Thursday, February 10, 2011

The Secret of Annexe 3

What I try to do with reviews at this Bookshelf blog is keep it simple and spoiler-free, and let you know whether I'd recommend you pick up a copy of what I just read. Seems to work okay. This time, a brief review of The Secret of Annexe 3 (St. Martin's, 1987).

This is very interesting. If I'm reading things correctly, The Secret of Annexe 3 was the only one of Colin Dexter's thirteen Inspector Morse novels that was not adapted for television. Noting this going in, I kept wondering what it was about the novel that prevented Central TV from commissioning a version of it. Perhaps they didn't want to suffer the trouble of filming in the snow for a festive New Year's Eve bash at an upscale hotel, or maybe the evidence that an unidentified man was killed after attending a costume party in blackface as a Rastafarian was felt to be just a little dodgy.

This book felt really strange to me, like I was reading the series out of order. The previous novel, Riddle of the Third Mile, was dense with cryptic clues and textual allusions, and the overall feel of the series to that point had been an increasing movement towards more cerebral detective fiction. This one, however, is an oddball throwback to 1930s plots and tropes, with a distinct Agatha Christie feel. Even the confusion about whose body has been discovered, with manufactured alibis and fancy dress, is something from the Poirot playbook.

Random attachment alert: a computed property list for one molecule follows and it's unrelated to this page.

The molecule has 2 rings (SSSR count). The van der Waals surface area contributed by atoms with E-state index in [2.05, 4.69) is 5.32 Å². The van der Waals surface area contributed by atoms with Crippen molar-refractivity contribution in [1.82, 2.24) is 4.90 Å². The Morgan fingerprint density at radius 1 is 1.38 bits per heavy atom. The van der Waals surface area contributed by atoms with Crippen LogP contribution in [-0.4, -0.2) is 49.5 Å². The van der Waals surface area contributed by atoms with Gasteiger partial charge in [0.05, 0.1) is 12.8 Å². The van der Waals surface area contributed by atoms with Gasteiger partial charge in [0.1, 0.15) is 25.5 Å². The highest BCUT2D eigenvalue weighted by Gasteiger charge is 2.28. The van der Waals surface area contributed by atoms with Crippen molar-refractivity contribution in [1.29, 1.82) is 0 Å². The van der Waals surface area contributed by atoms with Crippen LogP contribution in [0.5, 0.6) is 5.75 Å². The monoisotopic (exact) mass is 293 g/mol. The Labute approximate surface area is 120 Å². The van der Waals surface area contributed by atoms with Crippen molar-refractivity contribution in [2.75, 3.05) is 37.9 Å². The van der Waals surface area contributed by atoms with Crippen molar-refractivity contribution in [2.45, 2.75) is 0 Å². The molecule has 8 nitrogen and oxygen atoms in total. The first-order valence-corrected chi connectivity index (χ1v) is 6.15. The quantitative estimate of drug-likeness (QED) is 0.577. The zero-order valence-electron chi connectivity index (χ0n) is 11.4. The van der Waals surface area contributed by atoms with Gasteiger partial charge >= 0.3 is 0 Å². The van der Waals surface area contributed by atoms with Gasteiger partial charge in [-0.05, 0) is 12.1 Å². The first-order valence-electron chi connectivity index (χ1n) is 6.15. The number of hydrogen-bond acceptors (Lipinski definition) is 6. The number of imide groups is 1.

I always enjoy the little glimpses at other cultures that you get reading books from other countries. This one's central location, a hotel, is just so strange and odd to me. All the business of writing for a room reservation and the prissiness of the management in confirming exactly who the guests are and what sort of hanky-panky that they think they'll be up to is just so amazingly alien to me. Even before I started using Travelocity, I don't know that I ran across any motels that were so uptight about this. Even odder, my son rented a DVD of Fawlty Towers around the time I was reading this. I can't recommend this book very highly, but I certainly don't recommend that anybody read it with Basil Fawlty in mind.

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